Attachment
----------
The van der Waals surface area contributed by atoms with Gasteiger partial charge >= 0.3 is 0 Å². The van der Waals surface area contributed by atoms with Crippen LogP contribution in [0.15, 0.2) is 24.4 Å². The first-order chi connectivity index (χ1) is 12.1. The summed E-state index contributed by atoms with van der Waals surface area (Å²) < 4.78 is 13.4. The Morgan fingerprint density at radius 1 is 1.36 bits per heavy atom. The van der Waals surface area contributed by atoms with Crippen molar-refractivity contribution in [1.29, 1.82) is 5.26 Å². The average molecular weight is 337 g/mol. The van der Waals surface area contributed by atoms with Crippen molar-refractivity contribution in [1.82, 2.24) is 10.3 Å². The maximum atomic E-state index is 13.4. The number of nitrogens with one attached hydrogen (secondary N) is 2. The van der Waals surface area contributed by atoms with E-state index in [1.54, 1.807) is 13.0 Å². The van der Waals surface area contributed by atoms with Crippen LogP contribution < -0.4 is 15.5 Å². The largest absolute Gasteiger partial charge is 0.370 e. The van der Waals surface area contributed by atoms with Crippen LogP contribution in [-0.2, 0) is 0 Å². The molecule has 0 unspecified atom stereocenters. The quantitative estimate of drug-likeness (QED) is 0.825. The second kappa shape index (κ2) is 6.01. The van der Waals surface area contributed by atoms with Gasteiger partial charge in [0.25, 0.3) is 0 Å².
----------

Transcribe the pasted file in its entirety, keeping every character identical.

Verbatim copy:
The van der Waals surface area contributed by atoms with Gasteiger partial charge >= 0.3 is 0 Å². The van der Waals surface area contributed by atoms with Crippen LogP contribution in [0.15, 0.2) is 24.4 Å². The first-order chi connectivity index (χ1) is 12.1. The summed E-state index contributed by atoms with van der Waals surface area (Å²) < 4.78 is 13.4. The Morgan fingerprint density at radius 1 is 1.36 bits per heavy atom. The van der Waals surface area contributed by atoms with Crippen molar-refractivity contribution in [1.29, 1.82) is 5.26 Å². The average molecular weight is 337 g/mol. The van der Waals surface area contributed by atoms with Crippen molar-refractivity contribution in [1.82, 2.24) is 10.3 Å². The maximum atomic E-state index is 13.4. The number of nitrogens with one attached hydrogen (secondary N) is 2. The van der Waals surface area contributed by atoms with E-state index in [1.54, 1.807) is 13.0 Å². The van der Waals surface area contributed by atoms with Crippen LogP contribution < -0.4 is 15.5 Å². The largest absolute Gasteiger partial charge is 0.370 e. The van der Waals surface area contributed by atoms with Crippen LogP contribution in [-0.2, 0) is 0 Å². The molecule has 0 unspecified atom stereocenters. The quantitative estimate of drug-likeness (QED) is 0.825. The second kappa shape index (κ2) is 6.01. The van der Waals surface area contributed by atoms with Gasteiger partial charge in [0.25, 0.3) is 0 Å².